Testing Mechanisms of Change for Text Message–Delivered Cognitive Behavioral Therapy: Randomized Clinical Trial for Young Adult Depression

Michael J. Mason, J. Douglas Coatsworth, Nikola Zaharakis, Michael Russell, Brown Aaron, Sydney McKinstry

Research output: Contribution to journalArticlepeer-review

Abstract

Background: Current psychiatric epidemiological evidence estimates that 17% of young adults (aged 18-25 years) experienced a major depressive episode in 2020, relative to 8.4% of all adults aged ≥26 years. Young adults with a major depressive episode in the past year are the least likely to receive treatment for depression compared with other age groups. Objective: We conducted a randomized clinical trial following our initial 4-week SMS text message–delivered cognitive behavioral therapy (CBT-txt) for depression in young adults. We sought to test mechanisms of change for CBT-txt. Methods: Based on participant feedback, outcome data, and the empirical literature, we increased the treatment dosage from 4-8 weeks and tested 3 mechanisms of change with 103 young adults in the United States. Participants were from 34 states, recruited from Facebook and Instagram and presenting with at least moderate depressive symptomatology. Web-based assessments occurred at baseline prior to randomization and at 1, 2, and 3 months after enrollment. The primary outcome, the severity of depressive symptoms, was assessed using the Beck Depression Inventory II. Behavioral activation, perseverative thinking, and cognitive distortions were measured as mechanisms of change. Participants were randomized to CBT-txt or a waitlist control condition. Those assigned to the CBT-txt intervention condition received 474 fully automated SMS text messages, delivered every other day over a 64-day period and averaging 14.8 (SD 2.4) SMS text messages per treatment day. Intervention texts are delivered via TextIt, a web-based automated SMS text messaging platform. Results: Across all 3 months of the study, participants in the CBT-txt group showed significantly larger decreases in depressive symptoms than those in the control group (P<.001 at each follow-up), producing a medium-to-large effect size (Cohen d=0.76). Over half (25/47, 53%) of the treatment group moved into the “high-end functioning” category, representing no or minimal clinically significant depressive symptoms, compared with 15% (8/53) of the control condition. Mediation analysis showed that CBT-txt appeared to lead to greater increases in behavioral activation and greater decreases in cognitive distortions and perseverative thinking across the 3-month follow-up period, which were then associated with larger baseline to 3-month decreases in depression. The size of the indirect effects was substantial: 57%, 41%, and 50% of the CBT-txt effect on changes in depression were mediated by changes in behavioral activation, cognitive distortions, and perseverative thinking, respectively. Models including all 3 mediators simultaneously showed that 63% of the CBT-txt effect was mediated by the combined indirect effects. Conclusions: Results provide evidence for the efficacy of CBT-txt to reduce young adult depressive symptoms through hypothesized mechanisms. To the best of our knowledge, CBT-txt is unique in its SMS text message–delivered modality, the strong clinical evidence supporting efficacy and mechanisms of change. Trial Registration: ClinicalTrials.gov NCT05551702; https://clinicaltrials.gov/study/NCT05551702.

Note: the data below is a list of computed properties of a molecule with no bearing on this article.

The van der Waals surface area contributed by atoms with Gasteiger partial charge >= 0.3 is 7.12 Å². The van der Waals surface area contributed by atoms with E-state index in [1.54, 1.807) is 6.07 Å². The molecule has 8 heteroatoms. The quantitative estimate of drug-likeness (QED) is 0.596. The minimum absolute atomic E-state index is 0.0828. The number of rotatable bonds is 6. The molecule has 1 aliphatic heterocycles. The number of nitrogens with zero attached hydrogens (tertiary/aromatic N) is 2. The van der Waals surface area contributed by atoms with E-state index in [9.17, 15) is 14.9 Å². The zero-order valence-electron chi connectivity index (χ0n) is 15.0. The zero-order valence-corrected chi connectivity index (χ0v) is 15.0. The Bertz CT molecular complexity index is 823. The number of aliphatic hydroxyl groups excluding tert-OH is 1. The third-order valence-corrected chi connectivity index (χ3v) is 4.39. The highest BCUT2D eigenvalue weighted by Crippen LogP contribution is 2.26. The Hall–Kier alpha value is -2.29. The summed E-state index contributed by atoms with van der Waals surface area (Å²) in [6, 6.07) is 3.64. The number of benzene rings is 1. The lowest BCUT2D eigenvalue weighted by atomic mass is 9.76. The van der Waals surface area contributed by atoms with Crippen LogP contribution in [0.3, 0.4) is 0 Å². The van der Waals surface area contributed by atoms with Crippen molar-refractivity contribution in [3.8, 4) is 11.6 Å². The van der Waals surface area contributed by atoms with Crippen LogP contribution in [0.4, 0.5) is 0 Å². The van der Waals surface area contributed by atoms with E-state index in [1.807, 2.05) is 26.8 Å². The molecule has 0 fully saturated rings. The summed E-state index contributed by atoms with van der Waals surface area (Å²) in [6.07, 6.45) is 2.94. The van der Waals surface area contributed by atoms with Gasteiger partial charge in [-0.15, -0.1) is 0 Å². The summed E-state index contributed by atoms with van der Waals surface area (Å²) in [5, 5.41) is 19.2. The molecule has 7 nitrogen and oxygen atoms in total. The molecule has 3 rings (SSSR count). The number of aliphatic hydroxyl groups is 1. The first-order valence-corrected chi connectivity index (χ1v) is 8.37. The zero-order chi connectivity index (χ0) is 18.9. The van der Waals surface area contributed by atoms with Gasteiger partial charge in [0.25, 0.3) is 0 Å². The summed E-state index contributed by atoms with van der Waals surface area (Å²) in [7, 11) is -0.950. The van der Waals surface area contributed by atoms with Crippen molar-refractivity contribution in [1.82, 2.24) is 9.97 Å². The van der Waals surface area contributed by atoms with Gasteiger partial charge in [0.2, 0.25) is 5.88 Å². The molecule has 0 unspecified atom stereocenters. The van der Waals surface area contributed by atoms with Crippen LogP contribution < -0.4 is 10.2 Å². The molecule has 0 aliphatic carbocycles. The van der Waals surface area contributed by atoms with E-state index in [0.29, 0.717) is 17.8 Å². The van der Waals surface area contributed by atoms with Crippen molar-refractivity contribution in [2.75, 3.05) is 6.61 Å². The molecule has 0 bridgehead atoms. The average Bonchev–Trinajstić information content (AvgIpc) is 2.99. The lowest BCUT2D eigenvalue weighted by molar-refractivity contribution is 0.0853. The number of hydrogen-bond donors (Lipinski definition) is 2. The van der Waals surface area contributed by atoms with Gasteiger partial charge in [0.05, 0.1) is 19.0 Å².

Original languageEnglish (US)
Article numbere45186
JournalJMIR mHealth and uHealth
Volume11
DOIs
StatePublished - 2023

All Science Journal Classification (ASJC) codes

  • Health Informatics

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